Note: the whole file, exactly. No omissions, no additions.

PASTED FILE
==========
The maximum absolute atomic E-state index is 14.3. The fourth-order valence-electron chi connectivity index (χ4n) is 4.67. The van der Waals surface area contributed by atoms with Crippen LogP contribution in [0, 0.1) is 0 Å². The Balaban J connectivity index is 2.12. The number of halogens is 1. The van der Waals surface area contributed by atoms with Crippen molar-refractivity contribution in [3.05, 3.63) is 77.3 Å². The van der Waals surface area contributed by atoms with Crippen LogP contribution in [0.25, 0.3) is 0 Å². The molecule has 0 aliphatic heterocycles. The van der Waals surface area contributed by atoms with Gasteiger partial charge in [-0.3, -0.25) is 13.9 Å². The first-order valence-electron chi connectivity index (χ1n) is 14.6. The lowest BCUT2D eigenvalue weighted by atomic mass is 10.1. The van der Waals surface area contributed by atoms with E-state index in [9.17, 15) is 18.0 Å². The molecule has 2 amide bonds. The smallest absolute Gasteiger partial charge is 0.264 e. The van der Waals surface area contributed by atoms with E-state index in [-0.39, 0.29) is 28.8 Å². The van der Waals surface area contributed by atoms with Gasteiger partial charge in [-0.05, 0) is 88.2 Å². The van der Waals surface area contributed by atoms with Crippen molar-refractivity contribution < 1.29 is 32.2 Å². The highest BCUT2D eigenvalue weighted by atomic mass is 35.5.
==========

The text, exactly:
The maximum absolute atomic E-state index is 14.3. The fourth-order valence-electron chi connectivity index (χ4n) is 4.67. The van der Waals surface area contributed by atoms with Crippen LogP contribution in [0, 0.1) is 0 Å². The Balaban J connectivity index is 2.12. The number of halogens is 1. The van der Waals surface area contributed by atoms with Crippen molar-refractivity contribution in [3.05, 3.63) is 77.3 Å². The van der Waals surface area contributed by atoms with Crippen LogP contribution in [0.25, 0.3) is 0 Å². The molecule has 0 aliphatic heterocycles. The van der Waals surface area contributed by atoms with Gasteiger partial charge in [-0.3, -0.25) is 13.9 Å². The first-order valence-electron chi connectivity index (χ1n) is 14.6. The lowest BCUT2D eigenvalue weighted by atomic mass is 10.1. The van der Waals surface area contributed by atoms with E-state index in [9.17, 15) is 18.0 Å². The molecule has 2 amide bonds. The smallest absolute Gasteiger partial charge is 0.264 e. The van der Waals surface area contributed by atoms with E-state index in [-0.39, 0.29) is 28.8 Å². The van der Waals surface area contributed by atoms with Gasteiger partial charge in [-0.05, 0) is 88.2 Å². The van der Waals surface area contributed by atoms with Crippen molar-refractivity contribution < 1.29 is 32.2 Å². The highest BCUT2D eigenvalue weighted by atomic mass is 35.5.